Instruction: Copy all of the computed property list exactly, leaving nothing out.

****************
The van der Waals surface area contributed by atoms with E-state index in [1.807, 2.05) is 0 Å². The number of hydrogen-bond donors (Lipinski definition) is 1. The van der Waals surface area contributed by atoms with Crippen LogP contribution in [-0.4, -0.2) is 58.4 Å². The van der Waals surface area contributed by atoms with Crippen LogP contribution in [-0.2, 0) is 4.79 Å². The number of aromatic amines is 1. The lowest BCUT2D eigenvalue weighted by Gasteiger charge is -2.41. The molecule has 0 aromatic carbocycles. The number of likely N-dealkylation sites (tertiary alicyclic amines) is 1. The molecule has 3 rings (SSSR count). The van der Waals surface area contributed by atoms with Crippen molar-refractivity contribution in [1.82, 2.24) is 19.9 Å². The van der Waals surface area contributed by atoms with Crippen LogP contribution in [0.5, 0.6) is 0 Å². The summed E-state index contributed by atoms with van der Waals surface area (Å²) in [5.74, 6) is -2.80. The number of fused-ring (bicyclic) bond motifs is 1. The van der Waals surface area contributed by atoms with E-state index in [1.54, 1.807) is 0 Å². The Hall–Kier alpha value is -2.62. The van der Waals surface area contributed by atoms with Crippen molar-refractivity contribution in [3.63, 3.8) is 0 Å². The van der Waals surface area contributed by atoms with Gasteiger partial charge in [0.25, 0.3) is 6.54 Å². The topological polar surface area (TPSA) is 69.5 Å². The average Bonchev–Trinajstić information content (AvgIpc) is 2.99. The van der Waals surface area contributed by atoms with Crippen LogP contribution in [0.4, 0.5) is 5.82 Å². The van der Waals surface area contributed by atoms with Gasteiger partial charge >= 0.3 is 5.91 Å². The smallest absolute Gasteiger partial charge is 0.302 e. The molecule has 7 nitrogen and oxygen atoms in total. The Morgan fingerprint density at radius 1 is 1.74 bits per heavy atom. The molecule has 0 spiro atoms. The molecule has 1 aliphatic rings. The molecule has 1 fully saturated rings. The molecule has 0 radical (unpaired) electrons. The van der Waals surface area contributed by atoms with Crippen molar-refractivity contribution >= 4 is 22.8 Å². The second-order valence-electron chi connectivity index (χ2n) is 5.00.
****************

The van der Waals surface area contributed by atoms with E-state index in [1.807, 2.05) is 0 Å². The number of hydrogen-bond donors (Lipinski definition) is 1. The van der Waals surface area contributed by atoms with Crippen LogP contribution in [-0.4, -0.2) is 58.4 Å². The van der Waals surface area contributed by atoms with Crippen LogP contribution in [-0.2, 0) is 4.79 Å². The number of aromatic amines is 1. The lowest BCUT2D eigenvalue weighted by Gasteiger charge is -2.41. The molecule has 0 aromatic carbocycles. The number of likely N-dealkylation sites (tertiary alicyclic amines) is 1. The molecule has 3 rings (SSSR count). The van der Waals surface area contributed by atoms with Crippen molar-refractivity contribution in [1.82, 2.24) is 19.9 Å². The van der Waals surface area contributed by atoms with Crippen LogP contribution in [0.5, 0.6) is 0 Å². The summed E-state index contributed by atoms with van der Waals surface area (Å²) in [5.74, 6) is -2.80. The number of fused-ring (bicyclic) bond motifs is 1. The van der Waals surface area contributed by atoms with E-state index in [1.54, 1.807) is 0 Å². The Hall–Kier alpha value is -2.62. The van der Waals surface area contributed by atoms with Crippen molar-refractivity contribution in [3.63, 3.8) is 0 Å². The van der Waals surface area contributed by atoms with Gasteiger partial charge in [0.25, 0.3) is 6.54 Å². The topological polar surface area (TPSA) is 69.5 Å². The average Bonchev–Trinajstić information content (AvgIpc) is 2.99. The van der Waals surface area contributed by atoms with Crippen LogP contribution in [0.4, 0.5) is 5.82 Å². The van der Waals surface area contributed by atoms with Gasteiger partial charge >= 0.3 is 5.91 Å². The smallest absolute Gasteiger partial charge is 0.302 e. The molecule has 7 nitrogen and oxygen atoms in total. The Morgan fingerprint density at radius 1 is 1.74 bits per heavy atom. The molecule has 0 spiro atoms. The molecule has 1 aliphatic rings. The molecule has 1 fully saturated rings. The molecule has 0 radical (unpaired) electrons. The van der Waals surface area contributed by atoms with Crippen molar-refractivity contribution >= 4 is 22.8 Å². The second-order valence-electron chi connectivity index (χ2n) is 5.00.